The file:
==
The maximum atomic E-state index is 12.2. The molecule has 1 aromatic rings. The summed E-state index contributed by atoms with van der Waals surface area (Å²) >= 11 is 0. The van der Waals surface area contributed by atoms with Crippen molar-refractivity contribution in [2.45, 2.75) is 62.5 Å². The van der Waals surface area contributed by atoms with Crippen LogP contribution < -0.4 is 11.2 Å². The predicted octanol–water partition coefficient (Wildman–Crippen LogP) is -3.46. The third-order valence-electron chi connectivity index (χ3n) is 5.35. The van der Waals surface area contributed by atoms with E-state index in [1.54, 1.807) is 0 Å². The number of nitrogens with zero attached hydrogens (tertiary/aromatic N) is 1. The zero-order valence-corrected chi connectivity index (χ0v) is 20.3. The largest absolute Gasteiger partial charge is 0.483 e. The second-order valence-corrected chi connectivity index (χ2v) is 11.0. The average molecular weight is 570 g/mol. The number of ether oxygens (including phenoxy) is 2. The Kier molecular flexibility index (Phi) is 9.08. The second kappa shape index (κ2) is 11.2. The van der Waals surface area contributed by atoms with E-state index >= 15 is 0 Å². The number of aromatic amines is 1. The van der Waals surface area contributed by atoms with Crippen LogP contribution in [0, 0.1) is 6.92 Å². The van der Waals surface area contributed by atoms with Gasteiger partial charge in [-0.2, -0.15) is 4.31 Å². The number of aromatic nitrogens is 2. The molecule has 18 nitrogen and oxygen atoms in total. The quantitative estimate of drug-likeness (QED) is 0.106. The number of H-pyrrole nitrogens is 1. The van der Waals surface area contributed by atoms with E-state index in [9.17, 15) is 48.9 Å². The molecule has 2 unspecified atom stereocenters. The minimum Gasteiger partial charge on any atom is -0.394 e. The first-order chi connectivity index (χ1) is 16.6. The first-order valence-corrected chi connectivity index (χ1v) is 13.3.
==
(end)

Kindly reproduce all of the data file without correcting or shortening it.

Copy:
The maximum atomic E-state index is 12.2. The molecule has 1 aromatic rings. The summed E-state index contributed by atoms with van der Waals surface area (Å²) >= 11 is 0. The van der Waals surface area contributed by atoms with Crippen molar-refractivity contribution in [2.45, 2.75) is 62.5 Å². The van der Waals surface area contributed by atoms with Crippen LogP contribution < -0.4 is 11.2 Å². The predicted octanol–water partition coefficient (Wildman–Crippen LogP) is -3.46. The third-order valence-electron chi connectivity index (χ3n) is 5.35. The van der Waals surface area contributed by atoms with E-state index in [1.54, 1.807) is 0 Å². The number of nitrogens with zero attached hydrogens (tertiary/aromatic N) is 1. The zero-order valence-corrected chi connectivity index (χ0v) is 20.3. The largest absolute Gasteiger partial charge is 0.483 e. The second-order valence-corrected chi connectivity index (χ2v) is 11.0. The average molecular weight is 570 g/mol. The number of ether oxygens (including phenoxy) is 2. The Kier molecular flexibility index (Phi) is 9.08. The second kappa shape index (κ2) is 11.2. The van der Waals surface area contributed by atoms with E-state index >= 15 is 0 Å². The number of aromatic amines is 1. The van der Waals surface area contributed by atoms with Crippen LogP contribution in [0, 0.1) is 6.92 Å². The van der Waals surface area contributed by atoms with Gasteiger partial charge in [-0.2, -0.15) is 4.31 Å². The number of aromatic nitrogens is 2. The molecule has 18 nitrogen and oxygen atoms in total. The quantitative estimate of drug-likeness (QED) is 0.106. The number of H-pyrrole nitrogens is 1. The van der Waals surface area contributed by atoms with E-state index in [9.17, 15) is 48.9 Å². The molecule has 2 unspecified atom stereocenters. The minimum Gasteiger partial charge on any atom is -0.394 e. The first-order chi connectivity index (χ1) is 16.6. The first-order valence-corrected chi connectivity index (χ1v) is 13.3.